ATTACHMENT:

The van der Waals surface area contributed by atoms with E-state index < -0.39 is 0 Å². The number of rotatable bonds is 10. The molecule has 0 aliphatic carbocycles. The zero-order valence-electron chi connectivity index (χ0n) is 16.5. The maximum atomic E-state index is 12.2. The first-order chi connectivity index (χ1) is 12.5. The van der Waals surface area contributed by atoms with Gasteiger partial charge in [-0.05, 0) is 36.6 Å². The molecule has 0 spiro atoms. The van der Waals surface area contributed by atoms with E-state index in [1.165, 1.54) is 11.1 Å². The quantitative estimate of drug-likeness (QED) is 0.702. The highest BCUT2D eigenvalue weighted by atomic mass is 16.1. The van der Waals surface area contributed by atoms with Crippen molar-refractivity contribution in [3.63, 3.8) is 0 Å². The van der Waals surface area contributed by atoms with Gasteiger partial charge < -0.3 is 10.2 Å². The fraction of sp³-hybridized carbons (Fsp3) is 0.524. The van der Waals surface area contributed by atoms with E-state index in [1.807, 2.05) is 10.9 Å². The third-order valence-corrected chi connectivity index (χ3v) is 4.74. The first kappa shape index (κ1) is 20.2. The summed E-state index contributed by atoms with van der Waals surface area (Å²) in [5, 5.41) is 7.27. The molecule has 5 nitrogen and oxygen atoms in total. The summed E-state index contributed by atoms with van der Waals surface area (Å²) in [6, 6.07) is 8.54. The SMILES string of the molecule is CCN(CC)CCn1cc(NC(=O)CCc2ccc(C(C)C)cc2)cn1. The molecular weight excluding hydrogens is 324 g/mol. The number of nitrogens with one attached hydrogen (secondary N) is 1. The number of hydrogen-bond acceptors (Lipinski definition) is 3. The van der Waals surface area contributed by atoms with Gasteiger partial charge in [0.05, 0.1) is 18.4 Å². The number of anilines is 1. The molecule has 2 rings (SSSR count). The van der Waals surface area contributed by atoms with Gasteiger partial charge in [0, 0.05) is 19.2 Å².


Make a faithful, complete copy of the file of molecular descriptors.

The van der Waals surface area contributed by atoms with E-state index < -0.39 is 0 Å². The number of rotatable bonds is 10. The molecule has 0 aliphatic carbocycles. The zero-order valence-electron chi connectivity index (χ0n) is 16.5. The maximum atomic E-state index is 12.2. The first-order chi connectivity index (χ1) is 12.5. The van der Waals surface area contributed by atoms with Gasteiger partial charge in [-0.05, 0) is 36.6 Å². The molecule has 0 spiro atoms. The van der Waals surface area contributed by atoms with E-state index in [1.165, 1.54) is 11.1 Å². The quantitative estimate of drug-likeness (QED) is 0.702. The highest BCUT2D eigenvalue weighted by atomic mass is 16.1. The van der Waals surface area contributed by atoms with Crippen molar-refractivity contribution in [3.63, 3.8) is 0 Å². The van der Waals surface area contributed by atoms with Gasteiger partial charge < -0.3 is 10.2 Å². The fraction of sp³-hybridized carbons (Fsp3) is 0.524. The van der Waals surface area contributed by atoms with E-state index in [1.807, 2.05) is 10.9 Å². The third-order valence-corrected chi connectivity index (χ3v) is 4.74. The first kappa shape index (κ1) is 20.2. The summed E-state index contributed by atoms with van der Waals surface area (Å²) in [5, 5.41) is 7.27. The molecule has 5 nitrogen and oxygen atoms in total. The summed E-state index contributed by atoms with van der Waals surface area (Å²) in [6, 6.07) is 8.54. The SMILES string of the molecule is CCN(CC)CCn1cc(NC(=O)CCc2ccc(C(C)C)cc2)cn1. The molecular weight excluding hydrogens is 324 g/mol. The number of nitrogens with one attached hydrogen (secondary N) is 1. The number of hydrogen-bond acceptors (Lipinski definition) is 3. The van der Waals surface area contributed by atoms with Gasteiger partial charge in [0.05, 0.1) is 18.4 Å². The number of anilines is 1. The molecule has 2 rings (SSSR count). The van der Waals surface area contributed by atoms with Gasteiger partial charge in [0, 0.05) is 19.2 Å².